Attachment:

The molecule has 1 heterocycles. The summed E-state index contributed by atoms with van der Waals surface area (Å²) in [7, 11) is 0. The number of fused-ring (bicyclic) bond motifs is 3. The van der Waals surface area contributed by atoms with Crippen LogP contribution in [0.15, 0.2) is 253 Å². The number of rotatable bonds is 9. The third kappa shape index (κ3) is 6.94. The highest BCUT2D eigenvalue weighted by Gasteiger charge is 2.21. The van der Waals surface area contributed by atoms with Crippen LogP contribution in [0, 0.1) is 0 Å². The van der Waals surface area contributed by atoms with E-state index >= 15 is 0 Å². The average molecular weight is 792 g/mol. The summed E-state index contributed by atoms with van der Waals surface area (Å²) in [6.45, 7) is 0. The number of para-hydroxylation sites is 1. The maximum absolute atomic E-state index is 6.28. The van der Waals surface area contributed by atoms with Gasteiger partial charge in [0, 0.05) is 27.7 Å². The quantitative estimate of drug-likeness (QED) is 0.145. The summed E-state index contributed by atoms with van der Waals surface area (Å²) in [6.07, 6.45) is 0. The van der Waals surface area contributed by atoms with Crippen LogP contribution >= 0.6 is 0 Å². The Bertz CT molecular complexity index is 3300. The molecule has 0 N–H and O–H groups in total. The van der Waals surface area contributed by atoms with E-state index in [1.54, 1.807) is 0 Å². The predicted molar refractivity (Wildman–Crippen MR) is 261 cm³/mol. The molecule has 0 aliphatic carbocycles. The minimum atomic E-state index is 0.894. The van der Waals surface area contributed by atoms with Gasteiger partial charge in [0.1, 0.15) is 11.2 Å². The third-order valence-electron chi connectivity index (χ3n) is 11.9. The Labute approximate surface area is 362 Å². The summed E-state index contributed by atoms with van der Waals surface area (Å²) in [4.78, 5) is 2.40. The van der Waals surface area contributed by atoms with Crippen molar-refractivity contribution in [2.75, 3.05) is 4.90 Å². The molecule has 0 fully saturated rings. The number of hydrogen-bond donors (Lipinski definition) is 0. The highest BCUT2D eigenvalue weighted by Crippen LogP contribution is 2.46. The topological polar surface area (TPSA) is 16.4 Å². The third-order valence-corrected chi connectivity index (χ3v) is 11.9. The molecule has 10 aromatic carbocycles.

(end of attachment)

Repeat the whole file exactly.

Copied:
The molecule has 1 heterocycles. The summed E-state index contributed by atoms with van der Waals surface area (Å²) in [7, 11) is 0. The number of fused-ring (bicyclic) bond motifs is 3. The van der Waals surface area contributed by atoms with Crippen LogP contribution in [0.15, 0.2) is 253 Å². The number of rotatable bonds is 9. The third kappa shape index (κ3) is 6.94. The highest BCUT2D eigenvalue weighted by Gasteiger charge is 2.21. The van der Waals surface area contributed by atoms with Crippen LogP contribution in [0, 0.1) is 0 Å². The van der Waals surface area contributed by atoms with E-state index >= 15 is 0 Å². The average molecular weight is 792 g/mol. The summed E-state index contributed by atoms with van der Waals surface area (Å²) in [6.45, 7) is 0. The number of para-hydroxylation sites is 1. The maximum absolute atomic E-state index is 6.28. The van der Waals surface area contributed by atoms with Gasteiger partial charge in [0, 0.05) is 27.7 Å². The quantitative estimate of drug-likeness (QED) is 0.145. The summed E-state index contributed by atoms with van der Waals surface area (Å²) in [6.07, 6.45) is 0. The van der Waals surface area contributed by atoms with Crippen LogP contribution >= 0.6 is 0 Å². The Bertz CT molecular complexity index is 3300. The molecule has 0 N–H and O–H groups in total. The van der Waals surface area contributed by atoms with E-state index in [1.54, 1.807) is 0 Å². The predicted molar refractivity (Wildman–Crippen MR) is 261 cm³/mol. The molecule has 0 aliphatic carbocycles. The minimum atomic E-state index is 0.894. The van der Waals surface area contributed by atoms with Gasteiger partial charge in [0.1, 0.15) is 11.2 Å². The third-order valence-electron chi connectivity index (χ3n) is 11.9. The Labute approximate surface area is 362 Å². The summed E-state index contributed by atoms with van der Waals surface area (Å²) in [4.78, 5) is 2.40. The van der Waals surface area contributed by atoms with Crippen molar-refractivity contribution in [2.75, 3.05) is 4.90 Å². The molecule has 0 fully saturated rings. The number of hydrogen-bond donors (Lipinski definition) is 0. The highest BCUT2D eigenvalue weighted by Crippen LogP contribution is 2.46. The topological polar surface area (TPSA) is 16.4 Å². The third-order valence-corrected chi connectivity index (χ3v) is 11.9. The molecule has 10 aromatic carbocycles.